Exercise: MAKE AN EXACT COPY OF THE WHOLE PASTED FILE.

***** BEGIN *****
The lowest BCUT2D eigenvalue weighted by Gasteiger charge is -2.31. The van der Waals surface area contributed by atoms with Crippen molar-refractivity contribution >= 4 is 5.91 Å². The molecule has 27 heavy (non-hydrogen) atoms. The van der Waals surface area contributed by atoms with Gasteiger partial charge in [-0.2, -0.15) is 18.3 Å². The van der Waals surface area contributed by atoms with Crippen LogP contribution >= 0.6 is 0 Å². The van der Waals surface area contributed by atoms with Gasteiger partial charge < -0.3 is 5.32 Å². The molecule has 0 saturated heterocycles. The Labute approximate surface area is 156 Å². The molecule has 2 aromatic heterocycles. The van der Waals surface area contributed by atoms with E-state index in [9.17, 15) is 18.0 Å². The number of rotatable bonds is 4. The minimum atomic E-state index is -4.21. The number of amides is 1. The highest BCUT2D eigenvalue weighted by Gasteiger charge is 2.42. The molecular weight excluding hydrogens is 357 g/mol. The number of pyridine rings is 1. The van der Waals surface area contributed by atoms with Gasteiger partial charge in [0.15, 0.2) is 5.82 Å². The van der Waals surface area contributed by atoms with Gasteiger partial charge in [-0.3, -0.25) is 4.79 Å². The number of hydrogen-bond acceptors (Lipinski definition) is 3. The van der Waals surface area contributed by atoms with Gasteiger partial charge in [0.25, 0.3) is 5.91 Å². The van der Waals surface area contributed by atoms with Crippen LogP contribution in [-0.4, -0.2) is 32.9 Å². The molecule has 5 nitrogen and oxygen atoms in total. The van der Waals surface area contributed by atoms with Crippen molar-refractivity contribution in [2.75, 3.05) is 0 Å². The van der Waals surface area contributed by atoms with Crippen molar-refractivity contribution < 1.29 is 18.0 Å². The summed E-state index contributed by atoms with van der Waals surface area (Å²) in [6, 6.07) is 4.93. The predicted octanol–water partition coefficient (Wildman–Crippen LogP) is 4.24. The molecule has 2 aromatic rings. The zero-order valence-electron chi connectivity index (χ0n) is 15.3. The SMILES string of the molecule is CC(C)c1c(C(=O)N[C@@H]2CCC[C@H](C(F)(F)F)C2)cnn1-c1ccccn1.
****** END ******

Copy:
The lowest BCUT2D eigenvalue weighted by Gasteiger charge is -2.31. The van der Waals surface area contributed by atoms with Crippen molar-refractivity contribution >= 4 is 5.91 Å². The molecule has 27 heavy (non-hydrogen) atoms. The van der Waals surface area contributed by atoms with Gasteiger partial charge in [-0.2, -0.15) is 18.3 Å². The van der Waals surface area contributed by atoms with Crippen LogP contribution >= 0.6 is 0 Å². The van der Waals surface area contributed by atoms with Gasteiger partial charge < -0.3 is 5.32 Å². The molecule has 0 saturated heterocycles. The Labute approximate surface area is 156 Å². The molecule has 2 aromatic heterocycles. The van der Waals surface area contributed by atoms with E-state index in [9.17, 15) is 18.0 Å². The number of rotatable bonds is 4. The minimum atomic E-state index is -4.21. The number of amides is 1. The highest BCUT2D eigenvalue weighted by Gasteiger charge is 2.42. The molecular weight excluding hydrogens is 357 g/mol. The number of pyridine rings is 1. The van der Waals surface area contributed by atoms with Gasteiger partial charge in [0.15, 0.2) is 5.82 Å². The van der Waals surface area contributed by atoms with Gasteiger partial charge in [-0.3, -0.25) is 4.79 Å². The number of hydrogen-bond acceptors (Lipinski definition) is 3. The van der Waals surface area contributed by atoms with Gasteiger partial charge in [0.25, 0.3) is 5.91 Å². The van der Waals surface area contributed by atoms with Crippen LogP contribution in [-0.4, -0.2) is 32.9 Å². The molecule has 5 nitrogen and oxygen atoms in total. The van der Waals surface area contributed by atoms with Crippen molar-refractivity contribution in [2.75, 3.05) is 0 Å². The van der Waals surface area contributed by atoms with Crippen molar-refractivity contribution < 1.29 is 18.0 Å². The summed E-state index contributed by atoms with van der Waals surface area (Å²) in [6, 6.07) is 4.93. The predicted octanol–water partition coefficient (Wildman–Crippen LogP) is 4.24. The molecule has 2 aromatic rings. The zero-order valence-electron chi connectivity index (χ0n) is 15.3. The SMILES string of the molecule is CC(C)c1c(C(=O)N[C@@H]2CCC[C@H](C(F)(F)F)C2)cnn1-c1ccccn1.